I liked this topic two years ago, so since it's continuing...
1 -- For an imaging challenge to be ascertainable, it cannot be a transient event (like a dust storm). It should be predictable, even if rare, like the moon eclipsing Saturn or the elusive Rima Tenuis (if that's even possible, without opening that debate).
2 -- The point of the challenge would to be photograph the target in such a manner as to make it clear to an unfamiliar observer what they're seeing -- cratelets in Plato, detail in the GRS, albedo features on a moon of Jupiter, etc.
3 -- What is considered a 'challenge' needs to evolve with the times. The "hobby" of astronomy often gets in the away of progress in the art of astrophotography. Things that were barely possible 10 years ago for the most skilled and experienced astrophotographers are now fodder for rank amateurs (for example, when I started taking pictures of planets, the prevailing thought was that there was no point in imaging Mars below 10" in apparent diameter -- I think we can all agree that this "guidelines" has been obviated by technology).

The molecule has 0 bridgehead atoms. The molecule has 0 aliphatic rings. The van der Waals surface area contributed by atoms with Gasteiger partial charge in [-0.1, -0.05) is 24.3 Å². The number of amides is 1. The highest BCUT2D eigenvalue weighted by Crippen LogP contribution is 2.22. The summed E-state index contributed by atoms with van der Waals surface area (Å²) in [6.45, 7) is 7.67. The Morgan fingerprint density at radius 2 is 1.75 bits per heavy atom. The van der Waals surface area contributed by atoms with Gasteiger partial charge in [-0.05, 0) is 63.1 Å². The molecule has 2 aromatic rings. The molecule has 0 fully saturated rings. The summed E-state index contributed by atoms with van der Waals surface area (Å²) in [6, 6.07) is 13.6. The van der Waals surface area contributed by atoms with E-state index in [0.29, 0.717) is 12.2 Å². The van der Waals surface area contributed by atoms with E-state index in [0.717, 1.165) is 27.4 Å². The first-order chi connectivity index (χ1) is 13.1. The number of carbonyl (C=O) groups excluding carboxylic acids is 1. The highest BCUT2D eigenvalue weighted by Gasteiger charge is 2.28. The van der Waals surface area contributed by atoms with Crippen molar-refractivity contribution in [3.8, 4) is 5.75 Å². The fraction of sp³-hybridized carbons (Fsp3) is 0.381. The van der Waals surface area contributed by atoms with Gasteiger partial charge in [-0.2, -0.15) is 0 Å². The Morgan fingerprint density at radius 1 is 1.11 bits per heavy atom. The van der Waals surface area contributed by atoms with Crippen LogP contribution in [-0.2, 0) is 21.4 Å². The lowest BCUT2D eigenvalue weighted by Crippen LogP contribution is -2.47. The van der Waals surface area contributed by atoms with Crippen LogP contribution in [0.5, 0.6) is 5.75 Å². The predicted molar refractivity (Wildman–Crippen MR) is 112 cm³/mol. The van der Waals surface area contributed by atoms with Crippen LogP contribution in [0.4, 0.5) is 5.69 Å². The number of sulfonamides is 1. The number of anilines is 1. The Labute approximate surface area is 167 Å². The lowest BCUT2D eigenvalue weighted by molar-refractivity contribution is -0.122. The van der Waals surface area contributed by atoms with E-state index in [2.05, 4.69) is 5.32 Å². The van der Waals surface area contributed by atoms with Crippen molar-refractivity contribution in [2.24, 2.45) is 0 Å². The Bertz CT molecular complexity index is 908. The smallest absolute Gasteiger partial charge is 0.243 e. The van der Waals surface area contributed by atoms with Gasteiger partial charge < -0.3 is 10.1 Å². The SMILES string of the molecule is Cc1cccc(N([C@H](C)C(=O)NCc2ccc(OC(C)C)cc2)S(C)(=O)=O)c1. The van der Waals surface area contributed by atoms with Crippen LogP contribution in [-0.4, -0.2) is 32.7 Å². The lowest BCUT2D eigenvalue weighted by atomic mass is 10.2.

4 -- A true challenge is one that requires careful planning, timing, and execution (along, obviously with a lot of luck in the clouds and seeing department). An eclipse is a great example, as are features that are only apparent during certain lunar phases/librations.)
Finally, I have another addition to the list -- the Spokes on Saturn's Rings. Good luck with this one, as I don't think it's going to be possible to do this again for another 10 years or so, when we approach another ring-plane crossing).
P.S. Here are the Martian Volcanos.
Edited by WayneJ, 10 September 2014 - 09:12 AM.